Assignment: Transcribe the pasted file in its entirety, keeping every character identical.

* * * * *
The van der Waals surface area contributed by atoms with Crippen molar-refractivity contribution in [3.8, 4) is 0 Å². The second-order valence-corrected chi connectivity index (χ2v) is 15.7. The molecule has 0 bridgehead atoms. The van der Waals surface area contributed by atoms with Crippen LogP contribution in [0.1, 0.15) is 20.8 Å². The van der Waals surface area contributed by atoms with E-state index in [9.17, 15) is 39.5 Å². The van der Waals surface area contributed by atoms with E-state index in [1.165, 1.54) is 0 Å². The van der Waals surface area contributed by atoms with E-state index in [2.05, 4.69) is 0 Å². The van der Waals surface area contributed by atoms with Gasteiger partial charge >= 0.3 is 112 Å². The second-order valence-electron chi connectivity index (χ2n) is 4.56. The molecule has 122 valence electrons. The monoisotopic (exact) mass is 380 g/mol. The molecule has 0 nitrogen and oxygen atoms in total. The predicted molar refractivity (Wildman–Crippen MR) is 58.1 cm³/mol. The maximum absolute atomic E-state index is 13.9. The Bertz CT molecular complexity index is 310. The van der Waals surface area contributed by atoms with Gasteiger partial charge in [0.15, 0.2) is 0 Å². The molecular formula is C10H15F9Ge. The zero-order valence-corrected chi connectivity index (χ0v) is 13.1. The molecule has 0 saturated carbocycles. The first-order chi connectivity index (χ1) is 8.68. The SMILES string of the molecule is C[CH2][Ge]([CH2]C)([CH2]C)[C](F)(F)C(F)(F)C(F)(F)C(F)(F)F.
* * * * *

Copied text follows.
The van der Waals surface area contributed by atoms with Crippen molar-refractivity contribution in [3.8, 4) is 0 Å². The second-order valence-corrected chi connectivity index (χ2v) is 15.7. The molecule has 0 bridgehead atoms. The van der Waals surface area contributed by atoms with Crippen LogP contribution in [0.1, 0.15) is 20.8 Å². The van der Waals surface area contributed by atoms with E-state index in [9.17, 15) is 39.5 Å². The van der Waals surface area contributed by atoms with E-state index in [1.165, 1.54) is 0 Å². The van der Waals surface area contributed by atoms with E-state index in [2.05, 4.69) is 0 Å². The van der Waals surface area contributed by atoms with Gasteiger partial charge >= 0.3 is 112 Å². The second-order valence-electron chi connectivity index (χ2n) is 4.56. The molecule has 122 valence electrons. The monoisotopic (exact) mass is 380 g/mol. The molecule has 0 nitrogen and oxygen atoms in total. The predicted molar refractivity (Wildman–Crippen MR) is 58.1 cm³/mol. The maximum absolute atomic E-state index is 13.9. The Bertz CT molecular complexity index is 310. The van der Waals surface area contributed by atoms with Gasteiger partial charge in [0.15, 0.2) is 0 Å². The molecular formula is C10H15F9Ge. The zero-order valence-corrected chi connectivity index (χ0v) is 13.1. The molecule has 0 saturated carbocycles. The first-order chi connectivity index (χ1) is 8.68. The SMILES string of the molecule is C[CH2][Ge]([CH2]C)([CH2]C)[C](F)(F)C(F)(F)C(F)(F)C(F)(F)F.